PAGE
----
Friday, March 11, 2005

Post by Bruce Ackerman

In my dialogue with Cass Sunstein at the Conference, I will be urging a "Citizen's Agenda" as a centerpiece of progressive constitutionalism for the next generation. My aim is to redeem the lost promise of the Fourteenth Amendment's vision of national citizenship through the enactment of framework statutes and the judicial development of the meaning of "privileges" and "immunities" of American citizenship. The creation of a legislative "Citizenship Agenda" has been at the center of my recent books with Ian Ayres (Voting with Dollars), Jim Fishkin (Deliberation Day) and Anne Alstott (The Stakeholder Society).

These books have two basic aims. The first is to give ordinary Americans realistic tools for participating in political life by providing each citizen (1) with 50 "Patriot dollars" which he can give to any party, candidate or interest group of his choice during the course of a presidential election (V with D); and (2) an opportunity to discuss the issues with his neighbors at a new public holiday held two weeks before each national election. (DDay)

The second aim is to create a new institution of civic inheritance to complement the existing institution of family inheritance. Each American citizen should receive a substantial stake (Alstott and I argue for $80,000) when starting out in life as a young adult. Each citizen should be free to use his stake for any project he thinks best. Stakeholding will give renewed meaning to the Declaration's promise of "life, liberty, and the pursuit of happiness" by giving young adults the wherewithall to shape their lives at a moment when most of them are living from paycheck to paycheck.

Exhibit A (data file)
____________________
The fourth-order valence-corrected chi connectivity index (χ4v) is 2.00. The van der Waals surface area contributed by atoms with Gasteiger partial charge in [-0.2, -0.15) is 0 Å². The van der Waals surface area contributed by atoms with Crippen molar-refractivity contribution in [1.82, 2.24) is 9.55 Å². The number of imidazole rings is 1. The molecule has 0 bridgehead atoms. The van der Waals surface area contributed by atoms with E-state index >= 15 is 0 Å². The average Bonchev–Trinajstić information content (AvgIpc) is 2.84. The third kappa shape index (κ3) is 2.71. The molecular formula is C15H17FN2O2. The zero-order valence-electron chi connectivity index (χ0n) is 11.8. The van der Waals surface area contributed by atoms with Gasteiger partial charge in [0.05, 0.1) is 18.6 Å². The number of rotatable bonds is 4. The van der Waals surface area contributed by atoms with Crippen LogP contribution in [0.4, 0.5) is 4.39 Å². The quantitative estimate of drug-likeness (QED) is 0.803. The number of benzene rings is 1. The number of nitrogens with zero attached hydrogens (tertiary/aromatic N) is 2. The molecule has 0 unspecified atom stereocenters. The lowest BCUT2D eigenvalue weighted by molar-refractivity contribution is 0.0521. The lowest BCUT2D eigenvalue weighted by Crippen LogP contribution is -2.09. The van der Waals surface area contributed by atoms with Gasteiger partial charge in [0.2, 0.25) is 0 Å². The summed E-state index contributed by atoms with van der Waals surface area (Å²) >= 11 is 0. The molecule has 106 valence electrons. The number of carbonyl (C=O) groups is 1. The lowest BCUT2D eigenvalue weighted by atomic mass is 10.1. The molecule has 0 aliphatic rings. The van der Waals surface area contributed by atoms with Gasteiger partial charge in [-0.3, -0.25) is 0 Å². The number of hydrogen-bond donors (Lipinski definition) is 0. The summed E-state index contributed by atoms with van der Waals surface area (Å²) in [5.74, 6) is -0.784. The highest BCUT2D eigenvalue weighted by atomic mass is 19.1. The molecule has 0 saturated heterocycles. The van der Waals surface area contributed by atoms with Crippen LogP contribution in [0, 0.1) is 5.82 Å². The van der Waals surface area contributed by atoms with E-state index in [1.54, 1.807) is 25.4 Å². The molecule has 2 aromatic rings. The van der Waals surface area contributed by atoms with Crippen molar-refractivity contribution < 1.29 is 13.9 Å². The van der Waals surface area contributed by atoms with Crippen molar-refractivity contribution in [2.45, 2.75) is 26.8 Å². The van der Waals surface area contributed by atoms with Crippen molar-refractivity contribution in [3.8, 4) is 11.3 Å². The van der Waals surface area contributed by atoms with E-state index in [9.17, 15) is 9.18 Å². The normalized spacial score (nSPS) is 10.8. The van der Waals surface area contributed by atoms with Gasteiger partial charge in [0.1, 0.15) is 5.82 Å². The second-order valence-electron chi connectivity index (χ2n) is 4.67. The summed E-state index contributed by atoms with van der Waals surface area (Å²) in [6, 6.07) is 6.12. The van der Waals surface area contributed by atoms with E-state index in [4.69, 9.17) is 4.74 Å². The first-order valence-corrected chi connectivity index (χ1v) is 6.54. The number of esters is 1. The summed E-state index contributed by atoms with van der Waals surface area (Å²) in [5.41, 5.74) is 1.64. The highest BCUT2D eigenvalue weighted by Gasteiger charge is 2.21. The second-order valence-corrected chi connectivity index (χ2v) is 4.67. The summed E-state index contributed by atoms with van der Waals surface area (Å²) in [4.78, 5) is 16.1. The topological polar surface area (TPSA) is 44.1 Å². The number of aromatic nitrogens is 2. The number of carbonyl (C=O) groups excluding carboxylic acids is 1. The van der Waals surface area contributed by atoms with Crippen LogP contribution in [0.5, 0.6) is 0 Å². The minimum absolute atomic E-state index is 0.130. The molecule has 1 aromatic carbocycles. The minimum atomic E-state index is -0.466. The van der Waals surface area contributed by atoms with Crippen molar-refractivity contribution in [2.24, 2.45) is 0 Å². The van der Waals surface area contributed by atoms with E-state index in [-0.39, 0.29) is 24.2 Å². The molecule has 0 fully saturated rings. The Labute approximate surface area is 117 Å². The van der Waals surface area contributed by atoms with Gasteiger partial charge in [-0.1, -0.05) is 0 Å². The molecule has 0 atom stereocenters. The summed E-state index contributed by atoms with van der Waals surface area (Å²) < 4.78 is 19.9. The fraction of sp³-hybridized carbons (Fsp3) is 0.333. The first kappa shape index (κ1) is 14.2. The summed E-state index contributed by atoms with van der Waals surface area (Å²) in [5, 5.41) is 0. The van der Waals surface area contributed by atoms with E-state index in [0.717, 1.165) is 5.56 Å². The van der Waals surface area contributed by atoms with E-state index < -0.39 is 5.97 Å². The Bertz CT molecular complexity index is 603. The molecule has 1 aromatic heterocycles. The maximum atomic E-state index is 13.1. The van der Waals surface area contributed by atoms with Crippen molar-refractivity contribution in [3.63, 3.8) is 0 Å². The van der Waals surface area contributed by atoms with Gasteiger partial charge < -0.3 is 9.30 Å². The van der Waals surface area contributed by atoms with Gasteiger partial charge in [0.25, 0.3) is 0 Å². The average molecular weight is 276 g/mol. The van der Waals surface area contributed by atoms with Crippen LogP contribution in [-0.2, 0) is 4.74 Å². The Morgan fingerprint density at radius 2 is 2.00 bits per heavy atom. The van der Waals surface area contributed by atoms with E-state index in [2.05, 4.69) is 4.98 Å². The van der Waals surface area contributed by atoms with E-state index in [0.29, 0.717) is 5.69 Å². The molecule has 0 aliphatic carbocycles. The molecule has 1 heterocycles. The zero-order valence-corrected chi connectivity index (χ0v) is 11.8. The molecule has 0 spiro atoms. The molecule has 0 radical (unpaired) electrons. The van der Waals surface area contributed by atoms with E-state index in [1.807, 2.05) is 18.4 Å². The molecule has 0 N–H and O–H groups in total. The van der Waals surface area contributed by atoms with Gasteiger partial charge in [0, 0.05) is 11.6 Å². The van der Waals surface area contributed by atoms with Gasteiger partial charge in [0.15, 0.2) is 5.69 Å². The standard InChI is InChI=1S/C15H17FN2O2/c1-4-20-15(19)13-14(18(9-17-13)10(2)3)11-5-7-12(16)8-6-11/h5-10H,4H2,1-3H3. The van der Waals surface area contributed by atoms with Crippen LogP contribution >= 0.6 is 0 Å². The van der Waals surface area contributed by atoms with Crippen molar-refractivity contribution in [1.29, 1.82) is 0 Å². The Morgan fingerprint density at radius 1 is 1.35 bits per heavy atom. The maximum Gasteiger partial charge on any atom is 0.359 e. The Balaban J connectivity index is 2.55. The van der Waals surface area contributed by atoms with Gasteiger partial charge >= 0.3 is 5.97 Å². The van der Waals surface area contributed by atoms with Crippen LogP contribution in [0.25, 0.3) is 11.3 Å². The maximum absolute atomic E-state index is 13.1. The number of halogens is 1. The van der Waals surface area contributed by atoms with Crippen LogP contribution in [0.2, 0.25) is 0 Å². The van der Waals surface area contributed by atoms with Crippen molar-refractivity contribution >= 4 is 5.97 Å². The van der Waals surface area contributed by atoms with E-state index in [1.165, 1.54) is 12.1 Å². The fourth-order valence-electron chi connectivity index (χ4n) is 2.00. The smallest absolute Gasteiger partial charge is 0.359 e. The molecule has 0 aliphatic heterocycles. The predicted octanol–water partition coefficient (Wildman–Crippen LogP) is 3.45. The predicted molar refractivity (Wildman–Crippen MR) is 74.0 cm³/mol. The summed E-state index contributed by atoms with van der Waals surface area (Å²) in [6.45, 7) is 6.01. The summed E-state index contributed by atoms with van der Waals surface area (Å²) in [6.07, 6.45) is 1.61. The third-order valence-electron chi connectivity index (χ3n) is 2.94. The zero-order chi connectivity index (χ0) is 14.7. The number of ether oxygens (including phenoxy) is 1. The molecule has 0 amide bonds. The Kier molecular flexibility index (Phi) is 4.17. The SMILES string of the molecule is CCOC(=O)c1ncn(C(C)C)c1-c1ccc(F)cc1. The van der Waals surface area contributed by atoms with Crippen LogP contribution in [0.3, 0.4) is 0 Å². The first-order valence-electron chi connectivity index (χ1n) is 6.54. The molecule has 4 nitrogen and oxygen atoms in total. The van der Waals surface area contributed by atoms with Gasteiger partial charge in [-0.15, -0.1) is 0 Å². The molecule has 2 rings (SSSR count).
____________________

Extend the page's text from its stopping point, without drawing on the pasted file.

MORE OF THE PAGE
I think this is a winning platform politically. By reorganizing progressive politics around the ideas of common citizenship -- both political and economic -- it will lay the foundation for a political coalition that will ultimately be in a position to name Supreme Court justices who will repudiate The Slaughterhouse Cases, and give constitutional meaning to the "privileges" and "immunities" of citizenship that make sense in the twenty-first century.

-- Bruce Ackerman